tracked right back to a farm, and hopefully a local farm
and just to have those conversations, to celebrate the colours of food is another great thing
so talking about eating the rainbow, plant foods are the healthiest thing that we can
put into our bodies and so that’s one of the things that children
often struggle with is getting enough vegetables fruits aren’t such a problem but vegetables
can be creating a culture in your school of celebrating
those amazing colours in food gets kids really excited about
yeah, wow, that pumpkin is really orange, and that grape is purple, and like, isn’t
that amazing? and to really bring food into the conversation
also having a garden at school, growing some vegetables, it doesn’t have to be fancy it
could be even just sprouting some little seedlings that grow in the classroom
it’s a miracle for children to watch a seed transform into a plant that they can eat
and they might not see that at home, they might not see that in their life, it can really
switch something on in them that is incredible to watch
but also, if you’re able to do something with that food that you’ve grown and then participate
as a community and eat that food together that is incredible powerful, even you could
do a day where you bring the families in and you all have a shared lunch with the food
that you grew taking that information of how to grow food
and bringing it to your community of parents What can educators do if they’re particularly
worried about a child’s nutrition? That’s a great question, I feel like it’s
a really good touch point that teachers have this opportunity to have a discussion with
parents and sometimes that can be a hard discussion to have
because you might, as a teacher you might feel a bit preachy or sensitive about talking
I mean, none of us are perfect eaters so, we all feel a little bit like: well who am
I to say you aren’t doing this properly? But I think that teachers have a special role
in, not only the lives of children, but the lives of families
and if they see something that they feel like bringing up, you know just have a gentle conversation,
coming from a place of non-judgement is a really good place to start
maybe saying that, you know, you’ve noticed that the child is having a lot of food in
packets and wondering if… if there’s a reason for that
possibly even hosting an evening with a practitioner, that people like me a health coach would love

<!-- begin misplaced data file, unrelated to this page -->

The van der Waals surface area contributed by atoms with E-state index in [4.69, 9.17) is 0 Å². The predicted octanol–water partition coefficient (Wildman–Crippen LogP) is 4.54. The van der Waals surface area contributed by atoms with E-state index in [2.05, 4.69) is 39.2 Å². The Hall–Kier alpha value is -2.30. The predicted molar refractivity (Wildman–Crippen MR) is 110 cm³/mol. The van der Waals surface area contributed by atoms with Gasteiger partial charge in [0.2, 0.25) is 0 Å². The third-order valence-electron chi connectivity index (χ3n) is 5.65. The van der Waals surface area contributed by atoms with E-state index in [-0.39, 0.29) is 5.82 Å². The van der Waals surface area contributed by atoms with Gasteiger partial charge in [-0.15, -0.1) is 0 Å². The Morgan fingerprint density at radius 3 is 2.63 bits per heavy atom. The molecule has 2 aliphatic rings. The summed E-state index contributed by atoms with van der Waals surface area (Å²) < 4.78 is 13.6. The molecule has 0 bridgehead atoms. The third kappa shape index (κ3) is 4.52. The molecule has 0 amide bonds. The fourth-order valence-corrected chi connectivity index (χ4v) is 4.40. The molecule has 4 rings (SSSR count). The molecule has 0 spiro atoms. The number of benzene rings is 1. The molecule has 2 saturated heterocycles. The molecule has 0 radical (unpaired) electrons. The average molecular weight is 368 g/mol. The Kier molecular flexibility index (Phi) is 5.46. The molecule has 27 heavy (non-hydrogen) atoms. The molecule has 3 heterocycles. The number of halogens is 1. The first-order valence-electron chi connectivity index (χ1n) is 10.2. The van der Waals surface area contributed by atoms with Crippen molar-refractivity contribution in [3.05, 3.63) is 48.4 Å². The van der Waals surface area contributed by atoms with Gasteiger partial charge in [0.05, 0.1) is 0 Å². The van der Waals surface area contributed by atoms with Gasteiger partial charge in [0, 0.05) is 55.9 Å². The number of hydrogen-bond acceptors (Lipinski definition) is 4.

to come to a school and give a talk to parents about, you know, healthy lunch-boxes, making
it easy, making it affordable Yeah, educating families, and maybe the teachers
handing that over to a professional for a fundraising evening or something
is a good idea if the teachers don’t feel comfortable doing it themselves
What about, tips for families? Sort of, basic nutritional tips, what would
you talk to parents about if they had come and you were doing a presentation at a kindergarten? Essentially, what I love about it is it really
is quite easy, it’s really just, kind of rethinking where our food comes from and eating seasonally
and eating locally so the more whole your food is the better
it is for you, so the more chopped up or processed or in a box it is the less valuable it is
nutritionally to our bodies and those packeted foods tend to cost more
in the long run especially than whole foods do
at the moment you could buy a whole pumpkin for I think about three dollars, and that
pumpkin could make soup that could last several days for lunches
it’s really just about sort of having access to the idea that food in its natural state
doesn’t need to be complicated or difficult but really just having conversations around
the dinner table about getting excited about, mostly fruits and vegetables
and really, as a family, talking about how good food is for us
I think sometimes we talk about what’s bad for us, and that – oh, yeah, eat your vegetables
cause they’re good for you… but what are they doing for us?
and so, talking about how – can you guess on your plate which vegetable would be good
for your eyes? and especially when children are young, that’s
really, children are so open to learning about what’s good for them
and you know, food that the bunny rabbit eats is good for the bunny rabbit and good for
me surprisingly, going back and thinking – boy
what was it like to be a little child? – and how little they know about food and nutrition
and starting at that really simple place and just having conversations
children, surprisingly they push back at first but after a while they start going around
talking about how healthy they are and how healthy they eat
so it’s really, I just encourage people to just do it, to make the changes and not worry
so much about… disappointing the family by not having chippies
in their lunch and just saying, that’s what we’re doing now! Thank you so much for joining us today Hadley
I feel like there’s so much that all people can learn from your story
and thank you for watching Mat Time, we’ve put together some resources about the things
we talked about today about nutrition so check out the description below for those
Also, my blog The Remedy Project I’m going into more depth on our discussion and
there’ll be lots of helpful links and more information

One Reply to “The Gut-Brain Connection (Nutrition in Early Childhood) | Hadley Fierlinger”

Leave a Reply

Your email address will not be published. Required fields are marked *